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SA medics assist in Syrian hospital

An SA-led humanitarian mission has arrived at a hospital in Darkoush, northern Syria.

A man being treated in a Syrian hospital after being hit by a sharpnel. Picture: Rahima Essop/EWN

DARKOUSH, SYRIA - Doctors at the Darkoush hospital in northern Syria have been treating several people who were wounded during an intense bout of fighting.

More than 70,000 people have been killed in over two years of civil war.

A South African medical team led by the Gift of the Givers Foundation arrived at the facility on a humanitarian mission on Monday.

Men wielding assault rifles walked by and waited outside the hospital as a man was being treated for a shrapnel injury inside.

A 5-year-old boy named Muhammed was rushed in after being injured by shrapnel.

South African nurse Liz Wilson-Chandler was eager to get working on her first night with the mission and began attending to the boy during which gunfire could be heard in the distance.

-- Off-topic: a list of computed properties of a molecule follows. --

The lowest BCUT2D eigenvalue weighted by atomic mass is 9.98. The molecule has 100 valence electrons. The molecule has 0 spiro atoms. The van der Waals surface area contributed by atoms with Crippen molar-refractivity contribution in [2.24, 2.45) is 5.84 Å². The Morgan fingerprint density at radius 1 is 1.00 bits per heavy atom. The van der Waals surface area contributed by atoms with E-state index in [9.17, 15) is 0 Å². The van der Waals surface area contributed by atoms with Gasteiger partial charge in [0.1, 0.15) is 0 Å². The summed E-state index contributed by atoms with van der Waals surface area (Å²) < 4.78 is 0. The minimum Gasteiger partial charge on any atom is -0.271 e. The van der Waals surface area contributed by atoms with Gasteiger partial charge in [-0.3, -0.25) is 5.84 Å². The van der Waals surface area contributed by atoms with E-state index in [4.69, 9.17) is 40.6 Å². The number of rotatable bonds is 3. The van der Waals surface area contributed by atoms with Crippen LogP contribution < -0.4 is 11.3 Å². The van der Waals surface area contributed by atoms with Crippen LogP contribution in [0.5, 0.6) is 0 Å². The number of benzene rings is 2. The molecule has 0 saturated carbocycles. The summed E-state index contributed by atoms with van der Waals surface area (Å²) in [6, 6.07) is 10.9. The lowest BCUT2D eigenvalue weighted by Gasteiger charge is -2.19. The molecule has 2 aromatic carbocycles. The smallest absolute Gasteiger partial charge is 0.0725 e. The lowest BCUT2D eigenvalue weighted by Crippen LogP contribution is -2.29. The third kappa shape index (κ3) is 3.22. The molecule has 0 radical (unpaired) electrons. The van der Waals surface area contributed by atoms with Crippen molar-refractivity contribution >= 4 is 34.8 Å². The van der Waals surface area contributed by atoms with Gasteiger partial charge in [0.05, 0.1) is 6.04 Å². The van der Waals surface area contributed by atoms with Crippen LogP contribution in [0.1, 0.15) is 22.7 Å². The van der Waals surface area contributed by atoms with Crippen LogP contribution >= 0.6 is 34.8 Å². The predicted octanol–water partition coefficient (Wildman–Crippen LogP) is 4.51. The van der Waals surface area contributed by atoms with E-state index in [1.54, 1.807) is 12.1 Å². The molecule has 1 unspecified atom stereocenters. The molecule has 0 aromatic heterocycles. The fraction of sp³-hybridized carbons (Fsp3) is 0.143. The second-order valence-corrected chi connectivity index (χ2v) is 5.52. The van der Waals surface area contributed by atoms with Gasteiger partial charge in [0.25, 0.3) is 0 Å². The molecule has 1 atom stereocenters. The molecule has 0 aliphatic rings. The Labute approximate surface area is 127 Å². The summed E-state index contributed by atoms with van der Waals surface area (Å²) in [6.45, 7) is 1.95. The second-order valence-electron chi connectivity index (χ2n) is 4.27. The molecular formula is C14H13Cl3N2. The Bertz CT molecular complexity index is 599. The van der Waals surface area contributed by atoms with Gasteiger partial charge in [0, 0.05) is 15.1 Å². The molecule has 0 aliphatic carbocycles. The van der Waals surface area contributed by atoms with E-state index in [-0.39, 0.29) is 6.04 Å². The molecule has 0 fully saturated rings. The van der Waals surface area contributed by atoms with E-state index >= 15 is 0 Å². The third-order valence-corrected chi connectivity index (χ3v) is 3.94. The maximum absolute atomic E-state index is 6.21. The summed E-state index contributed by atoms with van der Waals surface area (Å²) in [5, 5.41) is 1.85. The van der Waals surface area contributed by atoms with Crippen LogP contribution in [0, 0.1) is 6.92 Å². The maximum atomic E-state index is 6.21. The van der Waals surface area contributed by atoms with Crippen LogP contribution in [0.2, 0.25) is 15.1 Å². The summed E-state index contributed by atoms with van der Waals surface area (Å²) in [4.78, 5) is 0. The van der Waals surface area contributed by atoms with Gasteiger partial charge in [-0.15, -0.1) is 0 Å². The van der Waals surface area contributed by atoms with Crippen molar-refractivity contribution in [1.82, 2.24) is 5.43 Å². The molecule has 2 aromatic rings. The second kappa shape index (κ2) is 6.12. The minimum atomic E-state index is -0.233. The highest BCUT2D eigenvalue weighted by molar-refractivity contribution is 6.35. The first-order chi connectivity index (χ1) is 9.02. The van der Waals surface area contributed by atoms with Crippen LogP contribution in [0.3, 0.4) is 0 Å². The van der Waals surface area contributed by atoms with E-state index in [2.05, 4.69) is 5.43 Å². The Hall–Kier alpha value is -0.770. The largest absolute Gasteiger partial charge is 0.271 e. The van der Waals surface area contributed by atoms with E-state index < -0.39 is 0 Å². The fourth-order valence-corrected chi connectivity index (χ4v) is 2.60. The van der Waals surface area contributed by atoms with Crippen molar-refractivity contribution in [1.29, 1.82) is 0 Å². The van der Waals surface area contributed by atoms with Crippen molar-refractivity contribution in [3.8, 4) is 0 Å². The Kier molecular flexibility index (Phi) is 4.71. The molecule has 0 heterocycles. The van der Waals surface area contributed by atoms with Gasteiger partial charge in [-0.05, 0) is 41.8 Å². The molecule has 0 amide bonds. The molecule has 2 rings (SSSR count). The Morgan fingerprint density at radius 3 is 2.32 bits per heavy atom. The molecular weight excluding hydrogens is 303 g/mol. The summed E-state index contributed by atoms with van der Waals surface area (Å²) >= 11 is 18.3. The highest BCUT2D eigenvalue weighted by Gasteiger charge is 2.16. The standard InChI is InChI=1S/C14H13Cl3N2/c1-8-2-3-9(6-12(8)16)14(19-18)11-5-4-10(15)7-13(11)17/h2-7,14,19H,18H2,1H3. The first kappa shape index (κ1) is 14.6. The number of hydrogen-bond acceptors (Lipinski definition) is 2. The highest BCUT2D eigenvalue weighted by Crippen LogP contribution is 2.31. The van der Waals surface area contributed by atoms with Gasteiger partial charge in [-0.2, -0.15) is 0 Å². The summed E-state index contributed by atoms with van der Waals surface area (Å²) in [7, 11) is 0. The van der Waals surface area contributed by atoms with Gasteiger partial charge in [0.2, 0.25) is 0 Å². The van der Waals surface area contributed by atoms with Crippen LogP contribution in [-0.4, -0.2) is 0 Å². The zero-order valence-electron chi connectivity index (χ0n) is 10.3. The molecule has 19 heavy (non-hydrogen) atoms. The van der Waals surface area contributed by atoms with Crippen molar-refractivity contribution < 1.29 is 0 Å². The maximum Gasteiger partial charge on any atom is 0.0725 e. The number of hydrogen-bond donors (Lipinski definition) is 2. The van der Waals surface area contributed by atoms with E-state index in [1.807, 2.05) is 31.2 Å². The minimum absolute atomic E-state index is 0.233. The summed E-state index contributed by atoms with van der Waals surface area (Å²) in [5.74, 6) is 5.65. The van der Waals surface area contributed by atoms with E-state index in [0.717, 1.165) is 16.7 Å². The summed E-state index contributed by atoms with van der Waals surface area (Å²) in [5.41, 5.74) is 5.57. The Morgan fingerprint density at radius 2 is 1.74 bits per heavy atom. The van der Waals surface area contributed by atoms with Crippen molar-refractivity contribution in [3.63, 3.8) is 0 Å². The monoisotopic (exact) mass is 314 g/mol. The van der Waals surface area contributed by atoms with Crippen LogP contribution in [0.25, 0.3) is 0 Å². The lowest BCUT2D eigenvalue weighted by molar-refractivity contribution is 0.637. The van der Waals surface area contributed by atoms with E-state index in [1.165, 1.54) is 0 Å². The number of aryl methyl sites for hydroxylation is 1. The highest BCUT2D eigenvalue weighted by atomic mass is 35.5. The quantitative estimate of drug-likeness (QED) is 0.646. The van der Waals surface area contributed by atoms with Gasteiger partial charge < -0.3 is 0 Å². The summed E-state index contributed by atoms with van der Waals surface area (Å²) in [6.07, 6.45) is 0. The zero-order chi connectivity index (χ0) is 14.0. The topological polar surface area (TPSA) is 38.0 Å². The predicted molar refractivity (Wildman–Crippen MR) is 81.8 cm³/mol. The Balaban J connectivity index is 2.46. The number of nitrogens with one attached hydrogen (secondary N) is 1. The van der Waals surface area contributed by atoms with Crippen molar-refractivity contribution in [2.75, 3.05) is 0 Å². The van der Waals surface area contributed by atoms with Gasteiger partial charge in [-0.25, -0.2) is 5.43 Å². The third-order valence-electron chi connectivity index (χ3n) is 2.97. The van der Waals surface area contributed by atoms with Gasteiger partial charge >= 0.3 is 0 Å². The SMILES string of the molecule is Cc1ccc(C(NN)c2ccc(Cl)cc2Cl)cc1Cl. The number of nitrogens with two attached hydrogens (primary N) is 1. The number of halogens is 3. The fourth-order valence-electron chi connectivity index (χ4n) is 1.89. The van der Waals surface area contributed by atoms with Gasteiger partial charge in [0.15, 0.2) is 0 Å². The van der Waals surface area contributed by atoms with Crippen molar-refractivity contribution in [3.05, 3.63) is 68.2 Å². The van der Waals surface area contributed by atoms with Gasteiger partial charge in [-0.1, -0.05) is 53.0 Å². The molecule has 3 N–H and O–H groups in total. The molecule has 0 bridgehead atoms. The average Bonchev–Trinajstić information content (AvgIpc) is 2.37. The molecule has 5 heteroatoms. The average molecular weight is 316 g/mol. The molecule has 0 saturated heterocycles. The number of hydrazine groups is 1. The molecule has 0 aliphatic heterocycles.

"We heard a few shots and then automatic fire. We were ready to hit the floor. Everybody else took it as normal and were quite alert."

Syrian doctor Ahmed Gandoor said he attends to patients like Muhammed all too often.

"The patients I operate on include people who have been injured with shrapnel, rifles and other weapons like tanks and bombs."

The hospital, powered by a generator, is well lit in comparison to the rest of the city which does not have any power.

Locals make do with around two hours of electricity per day.

The two-year civil war has left vast swaths of the country without access to proper health care.

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